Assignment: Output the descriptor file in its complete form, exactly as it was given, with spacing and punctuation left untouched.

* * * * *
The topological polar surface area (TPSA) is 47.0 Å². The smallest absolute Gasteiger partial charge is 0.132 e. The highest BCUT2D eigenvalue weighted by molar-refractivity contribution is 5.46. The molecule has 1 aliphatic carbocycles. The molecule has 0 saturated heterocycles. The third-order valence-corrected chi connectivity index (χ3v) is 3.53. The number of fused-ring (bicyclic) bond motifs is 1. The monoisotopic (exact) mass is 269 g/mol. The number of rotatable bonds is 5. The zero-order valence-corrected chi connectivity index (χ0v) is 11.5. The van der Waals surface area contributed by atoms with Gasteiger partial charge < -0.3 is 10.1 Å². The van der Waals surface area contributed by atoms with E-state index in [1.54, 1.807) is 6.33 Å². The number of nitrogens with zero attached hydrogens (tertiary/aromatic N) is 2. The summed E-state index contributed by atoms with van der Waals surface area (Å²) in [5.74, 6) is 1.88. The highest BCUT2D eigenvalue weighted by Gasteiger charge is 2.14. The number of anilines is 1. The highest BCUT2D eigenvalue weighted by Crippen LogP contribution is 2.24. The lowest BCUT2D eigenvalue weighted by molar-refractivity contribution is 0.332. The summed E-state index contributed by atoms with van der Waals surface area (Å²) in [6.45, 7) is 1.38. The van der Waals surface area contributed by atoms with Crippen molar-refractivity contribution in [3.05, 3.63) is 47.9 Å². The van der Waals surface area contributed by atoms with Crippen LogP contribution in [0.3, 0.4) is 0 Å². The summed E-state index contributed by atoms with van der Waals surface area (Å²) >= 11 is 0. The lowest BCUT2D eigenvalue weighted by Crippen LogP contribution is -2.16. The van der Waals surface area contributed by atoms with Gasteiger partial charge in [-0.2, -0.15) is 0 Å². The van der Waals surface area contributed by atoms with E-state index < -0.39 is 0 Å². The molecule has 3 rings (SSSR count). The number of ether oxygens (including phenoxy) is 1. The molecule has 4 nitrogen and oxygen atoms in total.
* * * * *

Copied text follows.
The topological polar surface area (TPSA) is 47.0 Å². The smallest absolute Gasteiger partial charge is 0.132 e. The highest BCUT2D eigenvalue weighted by molar-refractivity contribution is 5.46. The molecule has 1 aliphatic carbocycles. The molecule has 0 saturated heterocycles. The third-order valence-corrected chi connectivity index (χ3v) is 3.53. The number of fused-ring (bicyclic) bond motifs is 1. The monoisotopic (exact) mass is 269 g/mol. The number of rotatable bonds is 5. The zero-order valence-corrected chi connectivity index (χ0v) is 11.5. The van der Waals surface area contributed by atoms with Gasteiger partial charge < -0.3 is 10.1 Å². The van der Waals surface area contributed by atoms with E-state index in [1.54, 1.807) is 6.33 Å². The number of nitrogens with zero attached hydrogens (tertiary/aromatic N) is 2. The summed E-state index contributed by atoms with van der Waals surface area (Å²) in [5.74, 6) is 1.88. The highest BCUT2D eigenvalue weighted by Gasteiger charge is 2.14. The number of anilines is 1. The highest BCUT2D eigenvalue weighted by Crippen LogP contribution is 2.24. The lowest BCUT2D eigenvalue weighted by molar-refractivity contribution is 0.332. The summed E-state index contributed by atoms with van der Waals surface area (Å²) in [6.45, 7) is 1.38. The van der Waals surface area contributed by atoms with Crippen molar-refractivity contribution in [3.05, 3.63) is 47.9 Å². The van der Waals surface area contributed by atoms with Crippen LogP contribution in [0.3, 0.4) is 0 Å². The summed E-state index contributed by atoms with van der Waals surface area (Å²) >= 11 is 0. The lowest BCUT2D eigenvalue weighted by Crippen LogP contribution is -2.16. The van der Waals surface area contributed by atoms with Gasteiger partial charge in [-0.2, -0.15) is 0 Å². The van der Waals surface area contributed by atoms with E-state index < -0.39 is 0 Å². The molecule has 3 rings (SSSR count). The number of ether oxygens (including phenoxy) is 1. The molecule has 4 nitrogen and oxygen atoms in total.